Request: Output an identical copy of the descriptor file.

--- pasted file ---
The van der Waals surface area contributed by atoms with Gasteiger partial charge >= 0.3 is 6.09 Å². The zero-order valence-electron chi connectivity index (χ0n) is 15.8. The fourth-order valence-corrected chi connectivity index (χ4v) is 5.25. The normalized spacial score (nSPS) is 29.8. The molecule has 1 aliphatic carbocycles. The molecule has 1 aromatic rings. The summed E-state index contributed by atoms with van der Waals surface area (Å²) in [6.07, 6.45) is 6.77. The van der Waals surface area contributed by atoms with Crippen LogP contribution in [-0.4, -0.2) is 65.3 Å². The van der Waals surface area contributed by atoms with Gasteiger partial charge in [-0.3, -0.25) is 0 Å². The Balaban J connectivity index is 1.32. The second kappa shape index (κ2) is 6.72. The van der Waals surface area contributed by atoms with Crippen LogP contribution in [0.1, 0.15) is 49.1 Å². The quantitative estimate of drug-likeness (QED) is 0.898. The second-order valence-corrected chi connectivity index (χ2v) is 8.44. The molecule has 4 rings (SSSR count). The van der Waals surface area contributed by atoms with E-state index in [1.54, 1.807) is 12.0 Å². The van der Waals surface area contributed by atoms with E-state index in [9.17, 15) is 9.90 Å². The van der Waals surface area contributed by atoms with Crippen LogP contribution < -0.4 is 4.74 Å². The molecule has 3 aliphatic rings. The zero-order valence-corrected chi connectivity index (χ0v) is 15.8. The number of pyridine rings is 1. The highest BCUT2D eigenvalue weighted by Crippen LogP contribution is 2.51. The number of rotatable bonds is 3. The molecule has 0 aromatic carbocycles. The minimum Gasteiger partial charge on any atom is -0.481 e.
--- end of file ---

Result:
The van der Waals surface area contributed by atoms with Gasteiger partial charge >= 0.3 is 6.09 Å². The zero-order valence-electron chi connectivity index (χ0n) is 15.8. The fourth-order valence-corrected chi connectivity index (χ4v) is 5.25. The normalized spacial score (nSPS) is 29.8. The molecule has 1 aliphatic carbocycles. The molecule has 1 aromatic rings. The summed E-state index contributed by atoms with van der Waals surface area (Å²) in [6.07, 6.45) is 6.77. The van der Waals surface area contributed by atoms with Crippen LogP contribution in [-0.4, -0.2) is 65.3 Å². The van der Waals surface area contributed by atoms with Gasteiger partial charge in [-0.3, -0.25) is 0 Å². The Balaban J connectivity index is 1.32. The second kappa shape index (κ2) is 6.72. The van der Waals surface area contributed by atoms with Crippen LogP contribution in [0.1, 0.15) is 49.1 Å². The quantitative estimate of drug-likeness (QED) is 0.898. The second-order valence-corrected chi connectivity index (χ2v) is 8.44. The molecule has 4 rings (SSSR count). The van der Waals surface area contributed by atoms with E-state index in [1.54, 1.807) is 12.0 Å². The van der Waals surface area contributed by atoms with E-state index in [9.17, 15) is 9.90 Å². The van der Waals surface area contributed by atoms with Crippen LogP contribution < -0.4 is 4.74 Å². The molecule has 3 aliphatic rings. The zero-order valence-corrected chi connectivity index (χ0v) is 15.8. The number of pyridine rings is 1. The highest BCUT2D eigenvalue weighted by Crippen LogP contribution is 2.51. The number of rotatable bonds is 3. The molecule has 0 aromatic carbocycles. The minimum Gasteiger partial charge on any atom is -0.481 e.